Omega-3 Fats Fight Inflammation and Type 2 Diabetes
One more time, scientific research confirms the benefits of Omega 3 fats in the prevention and management of cardiovascular disease, type 2 diabetes, and Alzheimer’s, among others. Because, for whatever reason, our body cannot produce these fats, we need to include them in our diet. As I have been saying in my prior articles, fish, especially fatty fish, is the best source. Here is the study as published by the Toronto Sun.
By Dr. Richard Beliveau, Special to QMI Agency
September 27, 2010
Several studies have suggested that the health benefits associated with the consumption of omega-3 fats are linked to their anti-inflammatory abilities. Recent information also shows that this impact is caused by the fat’s direct interaction with immune system cells that are responsible for causing inflammation.
Omega-3 are essential fats that we as humans cannot create ourselves and must therefore come from our diets. Flaxseed and certain nuts (walnuts in particular) are good sources of omega-3 (short chain), while fatty fish is a primary source of animal-source omega-3 (long chain). The regular consumption of these foods is important because a lack of omega-3 is directly associated with the development of several cardiovascular and neurological diseases, as well as cancer.
The positive impact that omega-3 fats have is due to various effects it has on the person. For example, the presence of long-chain omega-3 in cell membranes allows them to be more malleable, therefore facilitating several processes. Similarly, the presence of omega-3 in heart cell membranes facilitates regular beats of the cardiac muscle and also prevents potentially fatal arrhythmias.
In addition to improving cellular function, omega-3 fats also play a key role in reducing inflammation. Several mechanisms enter into play here: for example, plant-source omega-3 prevents the synthesis of elements that produce inflammatory compounds (COX-3), as well as several compounds that begin the inflammatory process (IL-6, TNF). Animal-source omega-3, such as DHA and EPA, have natural anti-inflammatory properties that prevent the immune system from damaging tissues.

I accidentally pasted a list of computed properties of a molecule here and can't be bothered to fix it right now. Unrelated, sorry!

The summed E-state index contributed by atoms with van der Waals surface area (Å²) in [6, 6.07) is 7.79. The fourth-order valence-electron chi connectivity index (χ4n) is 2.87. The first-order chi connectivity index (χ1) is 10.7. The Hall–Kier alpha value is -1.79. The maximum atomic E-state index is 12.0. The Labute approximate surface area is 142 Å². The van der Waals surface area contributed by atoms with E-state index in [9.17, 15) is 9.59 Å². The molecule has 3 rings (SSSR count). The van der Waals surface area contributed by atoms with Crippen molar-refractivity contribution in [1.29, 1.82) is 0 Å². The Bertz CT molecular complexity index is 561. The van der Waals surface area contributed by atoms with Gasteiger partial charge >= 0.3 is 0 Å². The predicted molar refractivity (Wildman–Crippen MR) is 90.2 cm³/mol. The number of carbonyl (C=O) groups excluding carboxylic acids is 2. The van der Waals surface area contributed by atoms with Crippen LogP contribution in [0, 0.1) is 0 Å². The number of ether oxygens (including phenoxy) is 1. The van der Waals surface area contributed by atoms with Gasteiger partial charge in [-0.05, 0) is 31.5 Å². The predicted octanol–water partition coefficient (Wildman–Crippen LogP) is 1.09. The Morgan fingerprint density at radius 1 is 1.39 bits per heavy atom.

These properties assure that a diet rich in these compounds can prevent the creation of a chronic inflammatory climate inside the organism, while at the same time preventing the development of diseases that depend on this inflammation to spread.
Type 2 diabetes is one of the best examples of diseases that are linked to chronic inflammation. When a person is overweight, the tissues overloaded with fats are considered a threat by the immune system by attracting a large number of macrophages, a type of inflammatory blood cell. These cells secrete a cocktail of inflammatory compounds that damage the surrounding cells and make them unable to control sugar levels in response to the insulin signal. Over time, this insulin resistance will cause the pancreas to stop functioning, leading to a high blood-sugar level characteristic of diabetes.
A group of American researchers recently showed that long-chain omega-3 fats could counteract the inflammation associated with obesity and the subsequent development of type 2 diabetes. They observed that DHA and EPA were specifically linked to a protein called GPR120, a receptor located exclusively on the surface of inflammatory macrophages.
This link causes a series of complex reactions that result in complete inhibition of the production of inflammatory compounds by macrophages. Among animals, the impact of this anti-inflammatory action is spectacular: the simple addition of a source of omega-3 to the diet of obese mice caused a dramatic reduction of inflammation, as well as a marked improvement in the response to insulin.
These observations show once again that what we eat can have major repercussions on how we function, and consequently, to our well-being and health. It is therefore recommended that people eat one to two meals per week that include products rich in omega-3, notably fish like salmon and sardines, in an effort to reduce and prevent inflammation and disease.
To Your Health!
Emilia Klapp,RD, BS